Bronenosets Rodchenko 1926 Battleship Potemkin Tote Bag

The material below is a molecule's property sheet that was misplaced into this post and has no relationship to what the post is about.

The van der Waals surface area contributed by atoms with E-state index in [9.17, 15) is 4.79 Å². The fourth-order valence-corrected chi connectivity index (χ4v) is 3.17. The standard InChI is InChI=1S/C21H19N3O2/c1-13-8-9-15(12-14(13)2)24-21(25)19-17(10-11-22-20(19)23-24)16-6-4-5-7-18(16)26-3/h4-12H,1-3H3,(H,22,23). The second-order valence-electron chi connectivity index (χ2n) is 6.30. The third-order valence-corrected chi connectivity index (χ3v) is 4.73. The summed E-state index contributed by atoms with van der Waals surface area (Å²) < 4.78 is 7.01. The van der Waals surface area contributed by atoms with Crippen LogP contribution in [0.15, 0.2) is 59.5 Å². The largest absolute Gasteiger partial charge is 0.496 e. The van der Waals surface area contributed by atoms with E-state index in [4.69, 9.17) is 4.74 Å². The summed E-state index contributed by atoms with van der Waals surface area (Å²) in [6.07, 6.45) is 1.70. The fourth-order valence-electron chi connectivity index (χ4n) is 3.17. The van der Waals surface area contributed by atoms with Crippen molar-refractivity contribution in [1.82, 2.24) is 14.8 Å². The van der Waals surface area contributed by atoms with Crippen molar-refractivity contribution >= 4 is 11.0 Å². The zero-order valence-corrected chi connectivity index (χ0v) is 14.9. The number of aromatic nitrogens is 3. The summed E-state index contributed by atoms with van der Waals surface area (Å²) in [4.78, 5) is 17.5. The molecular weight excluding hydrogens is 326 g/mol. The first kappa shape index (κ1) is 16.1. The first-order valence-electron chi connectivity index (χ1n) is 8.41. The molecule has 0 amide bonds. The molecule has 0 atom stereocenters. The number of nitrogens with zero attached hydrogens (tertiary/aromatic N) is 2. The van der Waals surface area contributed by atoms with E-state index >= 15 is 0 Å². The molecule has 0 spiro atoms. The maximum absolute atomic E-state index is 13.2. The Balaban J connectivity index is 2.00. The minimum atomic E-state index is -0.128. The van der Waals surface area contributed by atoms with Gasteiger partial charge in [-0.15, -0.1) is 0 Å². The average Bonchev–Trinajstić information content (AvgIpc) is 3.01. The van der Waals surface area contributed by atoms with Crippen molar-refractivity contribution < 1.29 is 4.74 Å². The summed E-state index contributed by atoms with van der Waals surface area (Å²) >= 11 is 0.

Aleksander Mikhailovich Rodchenko (Russian: Алекса́ндр Миха́йлович Ро́дченко, 5 December [O.S. 23 November] 1891 – December 3, 1956) was a Russian artist, sculptor, photographer and graphic designer. He was one of the founders of constructivism and Russian design; he was married to the artist Varvara Stepanova. Rodchenko was one of the most versatile Constructivist and Productivist artists to emerge after the Russian Revolution. He worked as a painter and graphic designer before turning to photomontage and photography. His photography was socially engaged, formally innovative, and opposed to a painterly aesthetic. Concerned with the need for analytical-documentary photo series, he often shot his subjects from odd angles—usually high above or below—to shock the viewer and to postpone recognition. He wrote: "One has to take several different shots of a subject, from different points of view and in different situations, as if one examined it in the round rather than looked through the same key-hole again and again." sometimes rendered as The Battleship Potyomkin, is a 1925 silent film directed by Sergei Eisenstein and produced by Mosfilm. It presents a dramatised version of the mutiny that occurred in 1905 when the crew of the Russian battleship Potemkin rebelled against their officers of the Tsarist regime. The Battleship Potemkin has been called one of the most influential propaganda films of all time, and was named the greatest film of all time at the World's Fair at Brussels, Belgium, in 1958. The film is in the public domain in some parts of the world. The film is composed of five episodes: "Men and Maggots" (Люди и черви), in which the sailors protest at having to eat rotten meat; "Drama at the Harbour" (Драма на тендре), in which the sailors mutiny and their leader, Vakulinchuk, is killed; "A Dead Man Calls for Justice" (Мёртвый взывает) in which Vakulinchuk's body is mourned over by the people of Odessa; "The Odessa Staircase" (Одесская лестница), in which Tsarist soldiers massacre the Odessans; and "The Rendez-Vous with a Squadron" (Встреча с эскадрой), in which the squadron ends up joining the sailors' side. Eisenstein wrote the film as a revolutionary propaganda film, but also used it to test his theories of "montage". The revolutionary Soviet filmmakers of the Kuleshov school of filmmaking were experimenting with the effect of film editing on audiences, and Eisenstein attempted to edit the film in such a way as to produce the greatest emotional response, so that the viewer would feel sympathy for the rebellious sailors of the Battleship Potemkin and hatred for their cruel overlords. In the manner of most propaganda, the characterization is simple, so that the audience could clearly see with whom they should sympathize. Eisenstein's experiment was a mixed success; he "was disappointed when Potemkin failed to attract masses of viewers", but the film was also released in a number of international venues, where audiences responded more positively. In both the Soviet Union and overseas, the film shocked audiences, but not so much for its political statements as for its use of violence, which was considered graphic by the standards of the time. The film's potential to influence political thought through emotional response was noted by Nazi propaganda minister Joseph Goebbels, who called Potemkin "a marvellous film without equal in the cinema ... anyone who had no firm political conviction could become a Bolshevik after seeing the film." Aleksandr Antonov — Grigory Vakulinchuk - Bolshevik Sailor Vladimir Barsky — Commander Golikov Grigori Aleksandrov — Chief Officer Giliarovsky Ivan Bobrov — Young Sailor Flogged While Sleeping (as I. Bobrov) Mikhail Gomorov — Militant Sailor Aleksandr Levshin — Petty Officer N. Poltavseva — Woman With Pince-nez Konstantin Feldman — Student Agitator Beatrice Vitoldi - Woman with the baby carriage. The most celebrated scene in the film is the massacre of civilians on the Odessa Steps (also known as the Primorsky or Potemkin Stairs). In this scene, the Tsar's Cossacks in their white summer tunics march down a seemingly endless flight of steps in a rhythmic, machine-like fashion firing volleys into a crowd. The victims include a young boy and a mother who is pushing a baby in a baby carriage. As she falls to the ground, dying, she leans against the carriage, nudging it away; it rolls down the steps amidst the fleeing crowd.